Meet Byron And Brad - Same Speed, Very Different Strokes

As you know at Swim Smooth we take a very individual approach to swim coaching, tailoring our advice for your specific needs as a swimmer. Here's a great example of why we do that.

Meet Brad Smith (28) and Byron Kimber (16), the two fastest swimmers in the Swim Smooth squads in Perth. Here they are picking up their awards after winning their respective categories (open and under 18 respectively) at the recent State Championship Open Water Series:

The first thing that will strike you is that they are very different heights and builds. Byron's 5' 0" (1.52m) tall and weighs just 44kg. Brad is 6'2" and literally twice Byron's weight!

Despite this difference in height and build they both swim at very similar speeds (CSS pace around 1:06 per 100m!) and together they form an exclusive pairing at the very front of our fastest lane in the squad. Both swim at an extremely high level, Brad setting the fourth fastest time ever for the 19.7km Rottnest Channel swim back in February and also holds the world record for the 25km Port-To-Pub.

What do they look like in the water? Let's take a look at both swimming at the recent Port-to-Pub event here in Perth, held in super-rough conditions. Here's Brad filmed by Paul Newsome from his support boat:

Click image to play Instagram video

We are very privileged to have a swimmer of Brad's calibre in the Swim Smooth Perth squad. As you can see he's got a classically long and powerful stroke, very similar in style to open water swimming greats such as Oussama Mellouli and Ferry Weertman, winners of the last two Olympic 10km marathon swims. Note his stroke is long but still has plenty of rhythm - an essential ingredient to swimming well in any open water conditions, let alone those as rough as this.

Talking of rhythm, check our Byron in the same conditions. In fact so tough were the conditions that the race was abandoned by the organisers soon after this footage was taken:

Click image to play Instagram video

Byron's absolutely killing it, swimming super effectively and powering through the rolling swells at nearly 100 strokes per minute (SPM)!

Byron recently finished 3rd in the Australian National Champs and at the tender age of 16, he is only going to get better. Being told to glide more "to be more efficient" just doesn’t work for this super-fish so instead we work with his attributes and strengths to make him a truly world class open water swimmer.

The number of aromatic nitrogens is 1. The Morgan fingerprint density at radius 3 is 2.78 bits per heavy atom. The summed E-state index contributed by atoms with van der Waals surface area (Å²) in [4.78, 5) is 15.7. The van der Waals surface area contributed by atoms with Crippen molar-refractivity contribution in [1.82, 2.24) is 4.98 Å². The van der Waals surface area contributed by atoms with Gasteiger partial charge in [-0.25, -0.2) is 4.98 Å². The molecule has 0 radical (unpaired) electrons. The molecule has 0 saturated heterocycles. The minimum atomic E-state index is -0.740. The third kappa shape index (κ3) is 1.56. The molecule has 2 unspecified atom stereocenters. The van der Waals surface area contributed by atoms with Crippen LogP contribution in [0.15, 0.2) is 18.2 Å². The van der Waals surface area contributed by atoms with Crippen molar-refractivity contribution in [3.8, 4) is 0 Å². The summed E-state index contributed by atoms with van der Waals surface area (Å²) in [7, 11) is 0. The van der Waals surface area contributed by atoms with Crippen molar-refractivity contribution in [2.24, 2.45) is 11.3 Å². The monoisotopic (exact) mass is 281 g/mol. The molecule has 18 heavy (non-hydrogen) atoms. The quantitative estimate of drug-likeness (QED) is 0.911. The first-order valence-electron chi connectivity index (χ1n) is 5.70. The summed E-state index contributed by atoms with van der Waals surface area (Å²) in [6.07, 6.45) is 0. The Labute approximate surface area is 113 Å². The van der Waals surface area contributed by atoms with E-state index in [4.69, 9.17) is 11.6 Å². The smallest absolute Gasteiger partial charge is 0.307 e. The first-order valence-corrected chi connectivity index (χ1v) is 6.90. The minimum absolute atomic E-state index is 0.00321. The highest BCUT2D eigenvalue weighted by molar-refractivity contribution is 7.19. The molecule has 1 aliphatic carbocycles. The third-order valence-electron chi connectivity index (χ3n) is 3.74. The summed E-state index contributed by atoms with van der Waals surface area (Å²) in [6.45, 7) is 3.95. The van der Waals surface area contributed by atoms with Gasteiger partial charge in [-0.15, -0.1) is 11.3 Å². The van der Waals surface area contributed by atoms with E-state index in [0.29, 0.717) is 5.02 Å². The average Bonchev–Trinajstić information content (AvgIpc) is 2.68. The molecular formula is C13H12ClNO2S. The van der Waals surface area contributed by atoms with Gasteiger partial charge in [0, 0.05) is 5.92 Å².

Exciting times for both these amazing swimmers ahead!

What Can We Learn From This?

There are two key take-aways here:

- Firstly, we have two swimmers both operating at a very high level but with COMPLETELY different stroke styles. This proves beyond a shadow of a doubt that this is no single best way for everyone to swim. You need a stroke style that suits you height, build, fitness, flexibility and goals, and that could be completely different from your best friend, or the fastest swimmer in your club that you admire. This idea is at the very heart of Swim Smooth coaching.

- Secondly, if you are not the tallest person in the world you might have been thinking that your height is holding you back. Byron shows us this need not be the case! You will never have as long a stroke as someone much taller than you but you can still have a very effective stroke: a great technique combined with a faster turnover is the key here.

Depending on your level of ability you might not hit 100 SPM like Byron but it could well be developing things progressively into the 65-80SPM range is right for you. We're not asking you to fight the water - quite the opposite - you can do this working with the water to move you effectively and powerfully forwards - just like Byron.

Swim Smooth!

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Unknown said...

Thanks for these footages. Both are beautiful swimmers, shining in those dreadful conditions. After months of training I finally found my SPM is 69-71. The tempo trainer is compulsory, but pull-buoy length help a lot to define the best SPM at constant speed.

Unknown said...

Brilliant article to demonstrate that short swimmers can be as good as tall swimmers, thank you this has made me understand i need to work on my stroke rate (amongst other things!) Thanks Byron and Brad

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